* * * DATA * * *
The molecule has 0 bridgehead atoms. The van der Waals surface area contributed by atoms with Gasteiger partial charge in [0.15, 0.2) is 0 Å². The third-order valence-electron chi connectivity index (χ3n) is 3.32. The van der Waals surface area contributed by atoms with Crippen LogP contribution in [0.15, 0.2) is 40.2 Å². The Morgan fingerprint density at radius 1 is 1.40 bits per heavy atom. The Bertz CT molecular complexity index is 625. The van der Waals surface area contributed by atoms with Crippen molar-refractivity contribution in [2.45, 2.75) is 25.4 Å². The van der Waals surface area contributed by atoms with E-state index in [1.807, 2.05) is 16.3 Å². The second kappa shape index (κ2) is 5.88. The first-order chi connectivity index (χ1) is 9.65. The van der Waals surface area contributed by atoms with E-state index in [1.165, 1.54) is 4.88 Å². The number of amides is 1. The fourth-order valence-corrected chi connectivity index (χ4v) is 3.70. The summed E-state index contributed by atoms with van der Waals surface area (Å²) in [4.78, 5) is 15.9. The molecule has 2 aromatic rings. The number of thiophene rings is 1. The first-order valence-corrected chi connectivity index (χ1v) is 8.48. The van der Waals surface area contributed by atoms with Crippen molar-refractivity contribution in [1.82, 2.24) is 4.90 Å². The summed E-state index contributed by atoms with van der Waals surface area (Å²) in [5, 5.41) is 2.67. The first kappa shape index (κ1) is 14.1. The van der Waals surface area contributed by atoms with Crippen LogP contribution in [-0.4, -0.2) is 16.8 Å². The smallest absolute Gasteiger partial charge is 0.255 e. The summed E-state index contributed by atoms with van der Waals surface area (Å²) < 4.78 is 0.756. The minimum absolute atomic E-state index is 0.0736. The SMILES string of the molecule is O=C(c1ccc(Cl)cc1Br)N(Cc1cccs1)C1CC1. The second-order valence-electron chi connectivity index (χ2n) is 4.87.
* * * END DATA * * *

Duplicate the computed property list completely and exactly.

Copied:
The molecule has 0 bridgehead atoms. The van der Waals surface area contributed by atoms with Gasteiger partial charge in [0.15, 0.2) is 0 Å². The third-order valence-electron chi connectivity index (χ3n) is 3.32. The van der Waals surface area contributed by atoms with Crippen LogP contribution in [0.15, 0.2) is 40.2 Å². The Morgan fingerprint density at radius 1 is 1.40 bits per heavy atom. The Bertz CT molecular complexity index is 625. The van der Waals surface area contributed by atoms with Crippen molar-refractivity contribution in [2.45, 2.75) is 25.4 Å². The van der Waals surface area contributed by atoms with E-state index in [1.807, 2.05) is 16.3 Å². The second kappa shape index (κ2) is 5.88. The first-order chi connectivity index (χ1) is 9.65. The van der Waals surface area contributed by atoms with E-state index in [1.165, 1.54) is 4.88 Å². The number of amides is 1. The fourth-order valence-corrected chi connectivity index (χ4v) is 3.70. The summed E-state index contributed by atoms with van der Waals surface area (Å²) in [4.78, 5) is 15.9. The molecule has 2 aromatic rings. The number of thiophene rings is 1. The first-order valence-corrected chi connectivity index (χ1v) is 8.48. The van der Waals surface area contributed by atoms with Crippen molar-refractivity contribution in [1.82, 2.24) is 4.90 Å². The summed E-state index contributed by atoms with van der Waals surface area (Å²) in [5, 5.41) is 2.67. The first kappa shape index (κ1) is 14.1. The van der Waals surface area contributed by atoms with Crippen LogP contribution in [-0.4, -0.2) is 16.8 Å². The smallest absolute Gasteiger partial charge is 0.255 e. The summed E-state index contributed by atoms with van der Waals surface area (Å²) < 4.78 is 0.756. The minimum absolute atomic E-state index is 0.0736. The SMILES string of the molecule is O=C(c1ccc(Cl)cc1Br)N(Cc1cccs1)C1CC1. The second-order valence-electron chi connectivity index (χ2n) is 4.87.